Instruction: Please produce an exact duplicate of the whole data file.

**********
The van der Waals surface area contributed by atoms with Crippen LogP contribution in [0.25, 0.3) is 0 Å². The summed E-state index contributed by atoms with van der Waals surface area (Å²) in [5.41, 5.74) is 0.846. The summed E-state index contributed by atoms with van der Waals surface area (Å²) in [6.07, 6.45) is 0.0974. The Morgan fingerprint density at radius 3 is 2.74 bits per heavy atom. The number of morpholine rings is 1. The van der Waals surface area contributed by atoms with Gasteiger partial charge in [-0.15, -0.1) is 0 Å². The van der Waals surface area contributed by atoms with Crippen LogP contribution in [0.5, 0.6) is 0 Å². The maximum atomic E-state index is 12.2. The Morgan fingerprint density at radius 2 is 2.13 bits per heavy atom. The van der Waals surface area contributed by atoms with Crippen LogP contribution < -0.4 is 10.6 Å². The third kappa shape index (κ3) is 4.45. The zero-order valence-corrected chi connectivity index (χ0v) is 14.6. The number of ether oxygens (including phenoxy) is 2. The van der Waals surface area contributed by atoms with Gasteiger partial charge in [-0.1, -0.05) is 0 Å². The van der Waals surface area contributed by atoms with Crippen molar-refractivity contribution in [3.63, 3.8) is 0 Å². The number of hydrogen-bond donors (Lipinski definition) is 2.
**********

The van der Waals surface area contributed by atoms with Crippen LogP contribution in [0.25, 0.3) is 0 Å². The summed E-state index contributed by atoms with van der Waals surface area (Å²) in [5.41, 5.74) is 0.846. The summed E-state index contributed by atoms with van der Waals surface area (Å²) in [6.07, 6.45) is 0.0974. The Morgan fingerprint density at radius 3 is 2.74 bits per heavy atom. The number of morpholine rings is 1. The van der Waals surface area contributed by atoms with Gasteiger partial charge in [-0.15, -0.1) is 0 Å². The van der Waals surface area contributed by atoms with Crippen LogP contribution in [0.5, 0.6) is 0 Å². The maximum atomic E-state index is 12.2. The Morgan fingerprint density at radius 2 is 2.13 bits per heavy atom. The van der Waals surface area contributed by atoms with Crippen LogP contribution < -0.4 is 10.6 Å². The third kappa shape index (κ3) is 4.45. The zero-order valence-corrected chi connectivity index (χ0v) is 14.6. The number of ether oxygens (including phenoxy) is 2. The van der Waals surface area contributed by atoms with Gasteiger partial charge in [-0.1, -0.05) is 0 Å². The van der Waals surface area contributed by atoms with Crippen molar-refractivity contribution in [3.63, 3.8) is 0 Å². The number of hydrogen-bond donors (Lipinski definition) is 2.